We made a couple trips up to Austin. The first time we took in the LBJ Presidential Library. We had been there once before in about 1985 and essentially had no memory of it. We like to visit presidential libraries. During our full timing travels we already had visited the Clinton and Kennedy libraries. Before we started full timing we saw the Nixon and Ford libraries and Gary had been to the Eisenhower one on a trip with his parents. These libraries tend to feature a lot of the culture of the era and we always marvel at the displays of gifts the presidents have received from visiting world leaders. The Johnson Library was no exception. We were surprised to see how frankly the Library dealt with the unpopularity of the Viet Nam war and what a toll it had taken on Johnson and his Presidency. The Clinton Library just quickly glossed over President Clinton’s failings but the Johnson Library took head on the tragedy and heartache of the war.
On our second trip, we did another LBJ thing. This time it was the Lady Bird Johnson Wildflower Center. Our anticipation of this one got the best of us. Being the middle of March, we had visions of fields and fields of wildflowers and especially bluebonnets. This place was a huge disappointment for us. We saw one small bed with a few blooms and that was it for the bluebonnets. This facility is dedicated to the preservation of wildflower species and native Texas plants more than it is to the display of them. With all the work Lady Bird led on highway beautification and wildflower planting, we just expected so much more. After visiting the Duke Gardens in North Carolina and the US Botanic Gardens in Washington DC to name two, we were less than whelmed to say the least. This was one of the very few times where we wondered aloud if we should ask for our money back (but we didn’t).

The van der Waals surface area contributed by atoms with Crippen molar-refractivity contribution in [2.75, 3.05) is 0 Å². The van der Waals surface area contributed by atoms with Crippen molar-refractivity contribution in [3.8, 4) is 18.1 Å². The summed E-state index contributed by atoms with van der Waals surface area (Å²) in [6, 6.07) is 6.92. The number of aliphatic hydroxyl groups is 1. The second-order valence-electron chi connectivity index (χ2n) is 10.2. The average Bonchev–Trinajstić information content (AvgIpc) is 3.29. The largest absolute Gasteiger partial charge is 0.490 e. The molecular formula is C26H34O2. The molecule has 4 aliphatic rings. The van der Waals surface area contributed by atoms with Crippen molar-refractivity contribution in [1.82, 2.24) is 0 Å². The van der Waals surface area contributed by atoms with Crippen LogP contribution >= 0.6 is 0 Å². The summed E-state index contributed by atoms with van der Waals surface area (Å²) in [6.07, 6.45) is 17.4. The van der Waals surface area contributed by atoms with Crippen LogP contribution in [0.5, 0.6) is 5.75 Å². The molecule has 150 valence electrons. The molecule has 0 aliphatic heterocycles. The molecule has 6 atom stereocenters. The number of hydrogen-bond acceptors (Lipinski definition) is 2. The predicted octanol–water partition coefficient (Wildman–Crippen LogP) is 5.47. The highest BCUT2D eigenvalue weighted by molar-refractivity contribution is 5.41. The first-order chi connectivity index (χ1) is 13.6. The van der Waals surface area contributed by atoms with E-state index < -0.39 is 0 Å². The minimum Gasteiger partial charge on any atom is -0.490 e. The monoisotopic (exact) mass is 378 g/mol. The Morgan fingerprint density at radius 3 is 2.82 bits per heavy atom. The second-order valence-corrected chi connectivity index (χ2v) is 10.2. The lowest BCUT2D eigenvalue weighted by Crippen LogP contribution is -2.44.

Austin isn’t an easy city to get around. The traffic is horrendous even at off peak hours. And while we were there it was during the SXSW (South by South West) Music, Film and Interactive Conference which made it even harder to navigate the city. We wanted to go to the entertainment district and see the “City of Live Music” up close, but there were just too much traffic, too few places to park and too many people on the streets even to try.